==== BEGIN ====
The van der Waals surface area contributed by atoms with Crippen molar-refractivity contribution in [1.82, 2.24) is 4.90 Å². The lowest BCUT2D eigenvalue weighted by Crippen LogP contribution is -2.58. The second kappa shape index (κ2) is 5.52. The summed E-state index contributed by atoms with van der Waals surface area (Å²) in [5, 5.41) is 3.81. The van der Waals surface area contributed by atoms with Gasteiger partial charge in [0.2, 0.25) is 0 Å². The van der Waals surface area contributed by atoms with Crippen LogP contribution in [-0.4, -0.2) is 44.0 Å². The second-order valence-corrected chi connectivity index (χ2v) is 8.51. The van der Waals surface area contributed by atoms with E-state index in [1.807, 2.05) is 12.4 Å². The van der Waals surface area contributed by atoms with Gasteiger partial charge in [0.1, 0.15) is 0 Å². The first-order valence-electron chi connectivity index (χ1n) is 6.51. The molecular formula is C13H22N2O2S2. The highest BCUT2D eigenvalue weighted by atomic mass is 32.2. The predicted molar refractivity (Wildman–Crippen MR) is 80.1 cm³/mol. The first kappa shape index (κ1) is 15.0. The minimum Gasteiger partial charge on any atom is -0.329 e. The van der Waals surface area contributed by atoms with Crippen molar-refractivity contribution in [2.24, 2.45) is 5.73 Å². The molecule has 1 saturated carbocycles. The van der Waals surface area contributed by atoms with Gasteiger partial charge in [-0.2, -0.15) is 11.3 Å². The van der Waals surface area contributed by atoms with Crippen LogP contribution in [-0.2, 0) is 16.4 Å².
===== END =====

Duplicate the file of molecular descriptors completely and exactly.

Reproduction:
The van der Waals surface area contributed by atoms with Crippen molar-refractivity contribution in [1.82, 2.24) is 4.90 Å². The lowest BCUT2D eigenvalue weighted by Crippen LogP contribution is -2.58. The second kappa shape index (κ2) is 5.52. The summed E-state index contributed by atoms with van der Waals surface area (Å²) in [5, 5.41) is 3.81. The van der Waals surface area contributed by atoms with Gasteiger partial charge in [0.2, 0.25) is 0 Å². The van der Waals surface area contributed by atoms with Crippen LogP contribution in [-0.4, -0.2) is 44.0 Å². The second-order valence-corrected chi connectivity index (χ2v) is 8.51. The van der Waals surface area contributed by atoms with E-state index in [1.807, 2.05) is 12.4 Å². The van der Waals surface area contributed by atoms with Gasteiger partial charge in [0.1, 0.15) is 0 Å². The first-order valence-electron chi connectivity index (χ1n) is 6.51. The molecular formula is C13H22N2O2S2. The highest BCUT2D eigenvalue weighted by atomic mass is 32.2. The predicted molar refractivity (Wildman–Crippen MR) is 80.1 cm³/mol. The first kappa shape index (κ1) is 15.0. The minimum Gasteiger partial charge on any atom is -0.329 e. The van der Waals surface area contributed by atoms with Crippen molar-refractivity contribution in [2.24, 2.45) is 5.73 Å². The molecule has 1 saturated carbocycles. The van der Waals surface area contributed by atoms with Gasteiger partial charge in [-0.2, -0.15) is 11.3 Å². The van der Waals surface area contributed by atoms with Crippen LogP contribution in [-0.2, 0) is 16.4 Å².